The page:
Why do some people not get tested for STIs?

Despite high-profile media campaigns, screening events and clinics – STIs are still a major problem and show no signs of abating. The majority are easily cured with antibiotics, so why are there still so many infections occurring? Unfortunately, many people don’t get cured because they don’t know they need treatment. Often STIs can lurk for some time before showing any symptoms at all. Here are some reasons why so many people fail to get themselves tested:


The standards of education vary hugely depending on where you are in the world. If you don’t know the risks, then how can you protect yourself from them. In developed countries, HIV information is widespread, but gonorrhoea and chlamydia facts not so clear. Some countries teach a thorough sex education curriculum, whilst others won’t educate about STIs at all.

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For older people, their sex education was likely received in a time when it was not spoken about much and there was a lot of misinformation bandied about. STIs are on the increase amongst the older generation too, who are starting new relationships now their children are grown, or spouses have died.


Another reason for people not to get tested is the inconvenience of finding time to visit a sexual health clinic. Perhaps it’s difficult getting time off work to visit the doctor when you don’t look sick. A positive result means a return trip as well to receive treatment. A lot of people would rather bury their head in the sand and hope the problem goes away by itself. However, these days it’s possible to test yourself in the privacy and convenience of your own home. Find out about a home STI test Greenwich at https://www.checkurself.org.uk/plus/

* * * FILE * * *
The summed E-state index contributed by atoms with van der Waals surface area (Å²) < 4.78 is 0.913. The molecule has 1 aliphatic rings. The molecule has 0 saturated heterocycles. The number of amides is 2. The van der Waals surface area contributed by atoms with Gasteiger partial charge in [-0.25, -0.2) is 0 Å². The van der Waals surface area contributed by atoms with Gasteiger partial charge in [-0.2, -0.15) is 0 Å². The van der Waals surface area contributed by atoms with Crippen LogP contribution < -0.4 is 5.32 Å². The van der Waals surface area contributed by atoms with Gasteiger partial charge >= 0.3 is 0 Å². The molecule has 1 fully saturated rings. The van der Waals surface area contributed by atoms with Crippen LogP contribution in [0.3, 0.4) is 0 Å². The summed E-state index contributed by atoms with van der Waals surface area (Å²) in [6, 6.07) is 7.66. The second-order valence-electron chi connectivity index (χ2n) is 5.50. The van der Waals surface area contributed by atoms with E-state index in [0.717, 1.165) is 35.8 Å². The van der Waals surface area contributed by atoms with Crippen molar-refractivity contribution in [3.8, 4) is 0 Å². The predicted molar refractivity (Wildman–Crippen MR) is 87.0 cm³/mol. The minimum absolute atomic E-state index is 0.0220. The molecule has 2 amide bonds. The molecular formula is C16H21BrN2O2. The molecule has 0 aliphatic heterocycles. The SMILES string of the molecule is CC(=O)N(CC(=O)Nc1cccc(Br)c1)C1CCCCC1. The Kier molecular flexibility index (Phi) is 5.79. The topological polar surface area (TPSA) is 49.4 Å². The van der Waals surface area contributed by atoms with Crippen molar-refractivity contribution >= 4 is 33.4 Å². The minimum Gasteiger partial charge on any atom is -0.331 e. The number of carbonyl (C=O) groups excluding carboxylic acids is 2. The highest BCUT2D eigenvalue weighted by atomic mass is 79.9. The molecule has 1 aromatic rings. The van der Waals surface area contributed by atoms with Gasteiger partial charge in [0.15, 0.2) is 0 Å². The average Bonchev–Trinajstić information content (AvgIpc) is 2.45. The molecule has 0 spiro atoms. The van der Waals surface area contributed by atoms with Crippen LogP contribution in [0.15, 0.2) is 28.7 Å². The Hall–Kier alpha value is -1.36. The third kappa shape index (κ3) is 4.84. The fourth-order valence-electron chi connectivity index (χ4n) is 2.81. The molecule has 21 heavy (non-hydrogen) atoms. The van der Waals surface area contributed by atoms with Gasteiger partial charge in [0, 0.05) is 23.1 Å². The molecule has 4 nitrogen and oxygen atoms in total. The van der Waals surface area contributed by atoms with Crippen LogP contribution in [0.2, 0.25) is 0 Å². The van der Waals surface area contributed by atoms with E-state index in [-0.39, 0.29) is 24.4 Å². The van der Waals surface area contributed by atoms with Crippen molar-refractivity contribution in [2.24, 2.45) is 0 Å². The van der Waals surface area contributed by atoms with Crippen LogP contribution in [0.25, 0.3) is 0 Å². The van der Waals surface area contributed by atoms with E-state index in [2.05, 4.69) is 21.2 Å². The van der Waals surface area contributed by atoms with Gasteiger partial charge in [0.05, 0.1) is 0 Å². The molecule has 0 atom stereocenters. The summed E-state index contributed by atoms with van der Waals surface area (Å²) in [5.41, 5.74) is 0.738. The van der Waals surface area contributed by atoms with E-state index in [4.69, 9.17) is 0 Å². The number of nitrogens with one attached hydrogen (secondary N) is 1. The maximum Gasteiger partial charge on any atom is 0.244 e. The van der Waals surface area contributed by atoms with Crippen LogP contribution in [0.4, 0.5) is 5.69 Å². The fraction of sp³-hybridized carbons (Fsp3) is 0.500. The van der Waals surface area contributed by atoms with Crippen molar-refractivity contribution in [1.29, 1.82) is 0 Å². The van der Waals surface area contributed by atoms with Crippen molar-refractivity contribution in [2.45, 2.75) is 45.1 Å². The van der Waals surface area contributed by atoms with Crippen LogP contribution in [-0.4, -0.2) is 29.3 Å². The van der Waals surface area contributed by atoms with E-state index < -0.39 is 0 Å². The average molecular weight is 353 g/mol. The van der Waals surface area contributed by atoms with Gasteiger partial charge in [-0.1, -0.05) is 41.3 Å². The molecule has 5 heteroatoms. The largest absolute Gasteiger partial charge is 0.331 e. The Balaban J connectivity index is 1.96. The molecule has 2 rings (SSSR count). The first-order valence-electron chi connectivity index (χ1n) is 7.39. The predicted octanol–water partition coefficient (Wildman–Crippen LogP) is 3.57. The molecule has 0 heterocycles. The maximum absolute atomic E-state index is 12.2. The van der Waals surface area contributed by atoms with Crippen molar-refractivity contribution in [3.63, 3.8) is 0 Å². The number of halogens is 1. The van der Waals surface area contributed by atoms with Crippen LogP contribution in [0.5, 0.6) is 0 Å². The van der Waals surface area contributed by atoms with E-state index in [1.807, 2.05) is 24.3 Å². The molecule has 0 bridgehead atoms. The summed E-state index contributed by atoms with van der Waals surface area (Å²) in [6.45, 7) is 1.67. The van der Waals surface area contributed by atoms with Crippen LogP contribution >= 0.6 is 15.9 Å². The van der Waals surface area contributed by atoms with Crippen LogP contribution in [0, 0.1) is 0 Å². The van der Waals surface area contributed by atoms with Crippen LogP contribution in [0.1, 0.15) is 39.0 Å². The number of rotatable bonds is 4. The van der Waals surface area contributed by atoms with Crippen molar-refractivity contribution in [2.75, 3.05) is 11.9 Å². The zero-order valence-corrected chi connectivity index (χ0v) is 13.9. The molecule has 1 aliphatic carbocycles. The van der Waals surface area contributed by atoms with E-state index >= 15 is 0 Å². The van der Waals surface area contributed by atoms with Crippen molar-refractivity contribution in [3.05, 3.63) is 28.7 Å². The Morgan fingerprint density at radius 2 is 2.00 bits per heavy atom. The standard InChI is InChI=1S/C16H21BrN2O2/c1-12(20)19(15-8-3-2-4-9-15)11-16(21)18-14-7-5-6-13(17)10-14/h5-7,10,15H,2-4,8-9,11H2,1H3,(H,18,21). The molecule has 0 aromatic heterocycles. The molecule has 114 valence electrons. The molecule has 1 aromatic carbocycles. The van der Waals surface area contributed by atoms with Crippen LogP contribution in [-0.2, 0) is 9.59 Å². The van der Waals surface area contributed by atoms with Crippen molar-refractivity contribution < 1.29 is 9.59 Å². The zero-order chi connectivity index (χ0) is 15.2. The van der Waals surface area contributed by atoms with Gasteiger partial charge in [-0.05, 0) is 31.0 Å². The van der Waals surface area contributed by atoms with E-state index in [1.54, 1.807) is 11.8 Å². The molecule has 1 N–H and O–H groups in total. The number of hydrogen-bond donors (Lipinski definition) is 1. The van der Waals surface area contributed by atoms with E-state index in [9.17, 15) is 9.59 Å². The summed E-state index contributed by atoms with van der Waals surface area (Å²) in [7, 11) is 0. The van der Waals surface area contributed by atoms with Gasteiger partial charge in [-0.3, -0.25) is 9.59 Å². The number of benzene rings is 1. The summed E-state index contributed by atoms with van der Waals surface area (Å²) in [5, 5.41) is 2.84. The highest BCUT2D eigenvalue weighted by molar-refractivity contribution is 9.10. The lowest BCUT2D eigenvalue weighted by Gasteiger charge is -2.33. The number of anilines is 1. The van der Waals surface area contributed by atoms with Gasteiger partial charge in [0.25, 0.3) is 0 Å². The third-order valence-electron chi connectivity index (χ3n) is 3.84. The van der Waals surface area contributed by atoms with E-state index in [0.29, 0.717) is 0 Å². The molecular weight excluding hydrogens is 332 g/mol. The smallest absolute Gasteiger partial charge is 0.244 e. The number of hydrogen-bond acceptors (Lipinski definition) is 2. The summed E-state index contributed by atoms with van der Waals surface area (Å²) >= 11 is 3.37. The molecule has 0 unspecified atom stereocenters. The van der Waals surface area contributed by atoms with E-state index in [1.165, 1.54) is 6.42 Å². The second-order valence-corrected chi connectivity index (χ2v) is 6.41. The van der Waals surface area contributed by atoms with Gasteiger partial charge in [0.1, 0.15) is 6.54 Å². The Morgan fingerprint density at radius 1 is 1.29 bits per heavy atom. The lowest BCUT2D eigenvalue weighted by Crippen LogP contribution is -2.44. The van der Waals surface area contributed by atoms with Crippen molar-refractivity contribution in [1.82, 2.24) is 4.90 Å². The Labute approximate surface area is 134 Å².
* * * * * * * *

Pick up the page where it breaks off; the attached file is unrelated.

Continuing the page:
Confidentiality is also a major concern for those worried about their sexual health. Sexual relations are intimate and private, despite the sexual revolution, most of us would prefer it to stay that way. No matter how much it seems silly, there is still much stigma surrounding fun sex and enjoyment. There aren’t many people who would happily and openly chat about STIs with their friends or colleagues. Opening up to a doctor or healthcare professional and the fear of being judged puts many people off.

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Another major reason for people not getting checked out is a lack of visible symptoms. Some common infections can remain symptomless, such as chlamydia. Sometimes any symptoms that do present will clear up, leaving the person believing all is well when in fact the infection remains. These infections can linger for a long time and often cause problems in new relationship when couples stop using condoms because they are now in a committed monogamous relationship. STIs that appear now are going to look like infidelity.

It might feel like an invasion of privacy or the height of inconvenience but getting tested is so important for not building up potential health problems further on in life. Whether you’ve experienced symptoms or not, regular testing will keep you on top of your sexual health and staying well for longer – which is also great for anyone sleeping with you too!